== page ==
If the output is supplying a set of low impedance headphones (at say 16-32R) then yeah, it will be rather toppy. I'm not sure there's room on the board for a pair of 1000u caps though! Also, looking at the lpf and whatnot I'd wager the output's not really designed with low impedance headphones in mind anyway. I don't remember the current sourcing ability of the BCM's PWM outputs, but I expect they're fairly non-zero output impedance too.
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by Redshift187 » Fri Aug 24, 2012 11:14 pm
gritz wrote:Edit: You're right about the diode network - it will clamp at 1 diode drop below 0V. I'd just written some blah about clamping at the supply rails and then realised that the diodes are after the coupling cap. Hang on though - R20 and R21 form a voltage divider that cut the 3v3/2 negative excursion by about a third, so maybe it's not a big deal. The bav99 is a silicon diode with a Vf of about 0v6, so it shouldn't be too troubled. Bit messy though...

Re the 10u cap: Yes and no.

If the output is plugged into a line input at an impedance of ~10k ohms then the -3dB freq. will be in the order of 1.59Hz (with a caveat regarding my mental arithmetic...) Good enough to listen to that album of whale song. ;)

If the output is supplying a set of low impedance headphones (at say 16-32R) then yeah, it will be rather toppy. I'm not sure there's room on the board for a pair of 1000u caps though! Also, looking at the lpf and whatnot I'd wager the output's not really designed with low impedance headphones in mind anyway. I don't remember the current sourcing ability of the BCM's PWM outputs, but I expect they're fairly non-zero output impedance too.


Perhaps the diode network doesn't have that much effect, but IMO it's entirely unnecessary and I don't like any sort of asymmetrical clamp on an audio signal.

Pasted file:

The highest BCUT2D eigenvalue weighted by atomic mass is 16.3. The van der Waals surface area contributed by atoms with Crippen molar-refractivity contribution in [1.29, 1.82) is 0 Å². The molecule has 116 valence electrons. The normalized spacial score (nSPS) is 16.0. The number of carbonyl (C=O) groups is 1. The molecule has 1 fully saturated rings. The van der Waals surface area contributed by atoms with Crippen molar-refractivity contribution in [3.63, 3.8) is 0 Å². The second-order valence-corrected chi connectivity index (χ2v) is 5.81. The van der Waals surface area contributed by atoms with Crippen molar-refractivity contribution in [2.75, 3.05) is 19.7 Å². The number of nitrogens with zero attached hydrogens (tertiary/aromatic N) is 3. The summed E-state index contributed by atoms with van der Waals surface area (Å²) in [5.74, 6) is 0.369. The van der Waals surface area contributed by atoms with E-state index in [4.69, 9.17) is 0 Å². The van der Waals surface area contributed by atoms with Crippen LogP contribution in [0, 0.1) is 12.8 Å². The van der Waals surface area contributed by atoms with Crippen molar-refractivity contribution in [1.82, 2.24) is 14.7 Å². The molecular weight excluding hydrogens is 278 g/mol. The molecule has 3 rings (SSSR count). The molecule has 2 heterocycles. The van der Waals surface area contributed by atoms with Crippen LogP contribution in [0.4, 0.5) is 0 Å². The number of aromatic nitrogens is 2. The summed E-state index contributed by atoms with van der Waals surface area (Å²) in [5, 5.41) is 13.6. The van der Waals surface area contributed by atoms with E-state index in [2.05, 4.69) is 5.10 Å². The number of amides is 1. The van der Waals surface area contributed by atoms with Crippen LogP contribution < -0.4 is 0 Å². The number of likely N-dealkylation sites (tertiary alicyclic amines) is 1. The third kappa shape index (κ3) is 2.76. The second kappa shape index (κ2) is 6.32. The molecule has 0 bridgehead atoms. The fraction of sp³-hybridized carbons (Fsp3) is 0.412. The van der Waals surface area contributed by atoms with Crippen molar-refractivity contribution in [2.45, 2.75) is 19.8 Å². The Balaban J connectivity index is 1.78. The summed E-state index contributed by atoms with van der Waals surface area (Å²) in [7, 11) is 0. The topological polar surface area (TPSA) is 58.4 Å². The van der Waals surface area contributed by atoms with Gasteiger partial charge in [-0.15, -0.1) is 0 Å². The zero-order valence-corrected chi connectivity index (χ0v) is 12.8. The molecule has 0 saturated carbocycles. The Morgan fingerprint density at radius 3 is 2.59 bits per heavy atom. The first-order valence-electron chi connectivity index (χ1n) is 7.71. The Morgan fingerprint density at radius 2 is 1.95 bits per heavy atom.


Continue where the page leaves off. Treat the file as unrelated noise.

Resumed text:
As for the line impedance, it should be orders of magnitude away from R20 and R26 (150R), so the filter frequency would be set by approximately 150R. 150R and 10uF has a -3dB of about 106Hz.
Last edited by Redshift187 on Fri Aug 24, 2012 11:23 pm, edited 1 time in total.
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by Redshift187 » Fri Aug 24, 2012 11:22 pm
Really though, neither of my suggestions had a huge impact. It sounds better with both (I just tried), but there's still a crackling that sounds like bad clipping happening somewhere else. I guess I'll just wait for the USB audio capability, since I have a few decent sounding DACs lying around.
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by gritz » Fri Aug 24, 2012 11:40 pm
Don't fret - the analogue out is never going to be great with only 11 bits. In addition, there might be issues with the low level PWM engine, the ALSA layer, interrupt handling or a combo of allsorts causing your crackling. The analogue out is a bit of a waste of space IMO.

On the bright side, USB handling seems to be improving, so don't lose hope!
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by XploD » Fri Oct 19, 2012 4:37 pm
Oh I was inactive for a while and you have entered into deatils and wrote a lot :D

First of all, what is a high quality (at least for me)? I think that PC/laptop's out is something normal. The sound must be crystal clear, and smooth, without A SINGLE stutter/click/pop during playback. This is a good quality. I repeat, everything worse than standard laptop's output is not worth listening for me. Somebody mentioned FM tuners. I don't listen to tuners but the built-in FM tuner on my hi-fi sounds better than PI's analog out.

To conclude, HDMI is the best audio out so far? If it is, I'll have to use HDMI, at least for now. I have a Sony TV through which I can forwad audio to my Hi-Fi (I don't have AV Receiver, just a micro Hi-Fi system from Philips - it does have a HDMI but just output because it's a dvd player too). But I was scared that TV will mess audio quality. But when I tried listening to music through TV (from TV's USB player) it does sound a lot better than Pi's analog out. The song is crystal clear (no noise) and if there is a lack of bass or treble, I can fix it by playing with hi-fi's equilaizer.